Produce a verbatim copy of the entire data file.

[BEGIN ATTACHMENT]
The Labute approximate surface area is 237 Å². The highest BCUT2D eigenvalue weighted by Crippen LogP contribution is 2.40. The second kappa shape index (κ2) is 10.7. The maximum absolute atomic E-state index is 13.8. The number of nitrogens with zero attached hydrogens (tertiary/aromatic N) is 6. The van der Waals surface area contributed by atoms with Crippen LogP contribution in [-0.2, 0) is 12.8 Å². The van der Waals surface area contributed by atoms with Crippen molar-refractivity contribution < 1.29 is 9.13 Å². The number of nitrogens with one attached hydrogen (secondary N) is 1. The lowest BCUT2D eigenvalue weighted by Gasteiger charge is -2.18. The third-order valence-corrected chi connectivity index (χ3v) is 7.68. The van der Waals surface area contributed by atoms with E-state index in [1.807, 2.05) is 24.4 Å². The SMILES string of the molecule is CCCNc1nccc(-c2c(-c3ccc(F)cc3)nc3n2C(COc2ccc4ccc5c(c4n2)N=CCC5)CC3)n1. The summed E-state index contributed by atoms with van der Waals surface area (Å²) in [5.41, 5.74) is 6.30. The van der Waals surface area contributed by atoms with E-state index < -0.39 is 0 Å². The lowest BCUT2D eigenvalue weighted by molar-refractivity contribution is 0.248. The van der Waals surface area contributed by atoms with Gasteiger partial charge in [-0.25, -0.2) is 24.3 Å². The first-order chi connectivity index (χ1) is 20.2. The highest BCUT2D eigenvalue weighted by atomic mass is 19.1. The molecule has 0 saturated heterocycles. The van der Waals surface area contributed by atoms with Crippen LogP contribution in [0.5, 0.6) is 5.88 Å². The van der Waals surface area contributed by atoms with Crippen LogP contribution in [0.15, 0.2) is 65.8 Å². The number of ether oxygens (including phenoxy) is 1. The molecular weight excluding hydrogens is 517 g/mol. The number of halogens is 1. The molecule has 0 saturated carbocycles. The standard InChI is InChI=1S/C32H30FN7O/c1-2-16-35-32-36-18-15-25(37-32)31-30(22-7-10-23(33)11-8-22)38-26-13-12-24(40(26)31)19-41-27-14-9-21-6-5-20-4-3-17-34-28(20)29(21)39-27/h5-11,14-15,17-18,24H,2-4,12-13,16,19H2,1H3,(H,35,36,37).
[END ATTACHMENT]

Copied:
The Labute approximate surface area is 237 Å². The highest BCUT2D eigenvalue weighted by Crippen LogP contribution is 2.40. The second kappa shape index (κ2) is 10.7. The maximum absolute atomic E-state index is 13.8. The number of nitrogens with zero attached hydrogens (tertiary/aromatic N) is 6. The van der Waals surface area contributed by atoms with Crippen LogP contribution in [-0.2, 0) is 12.8 Å². The van der Waals surface area contributed by atoms with Crippen molar-refractivity contribution < 1.29 is 9.13 Å². The number of nitrogens with one attached hydrogen (secondary N) is 1. The lowest BCUT2D eigenvalue weighted by Gasteiger charge is -2.18. The third-order valence-corrected chi connectivity index (χ3v) is 7.68. The van der Waals surface area contributed by atoms with E-state index in [1.807, 2.05) is 24.4 Å². The SMILES string of the molecule is CCCNc1nccc(-c2c(-c3ccc(F)cc3)nc3n2C(COc2ccc4ccc5c(c4n2)N=CCC5)CC3)n1. The summed E-state index contributed by atoms with van der Waals surface area (Å²) in [5.41, 5.74) is 6.30. The van der Waals surface area contributed by atoms with E-state index < -0.39 is 0 Å². The lowest BCUT2D eigenvalue weighted by molar-refractivity contribution is 0.248. The van der Waals surface area contributed by atoms with Gasteiger partial charge in [-0.25, -0.2) is 24.3 Å². The first-order chi connectivity index (χ1) is 20.2. The highest BCUT2D eigenvalue weighted by atomic mass is 19.1. The molecule has 0 saturated heterocycles. The van der Waals surface area contributed by atoms with Crippen LogP contribution in [0.5, 0.6) is 5.88 Å². The van der Waals surface area contributed by atoms with Crippen LogP contribution in [0.15, 0.2) is 65.8 Å². The number of ether oxygens (including phenoxy) is 1. The molecular weight excluding hydrogens is 517 g/mol. The number of halogens is 1. The molecule has 0 saturated carbocycles. The standard InChI is InChI=1S/C32H30FN7O/c1-2-16-35-32-36-18-15-25(37-32)31-30(22-7-10-23(33)11-8-22)38-26-13-12-24(40(26)31)19-41-27-14-9-21-6-5-20-4-3-17-34-28(20)29(21)39-27/h5-11,14-15,17-18,24H,2-4,12-13,16,19H2,1H3,(H,35,36,37).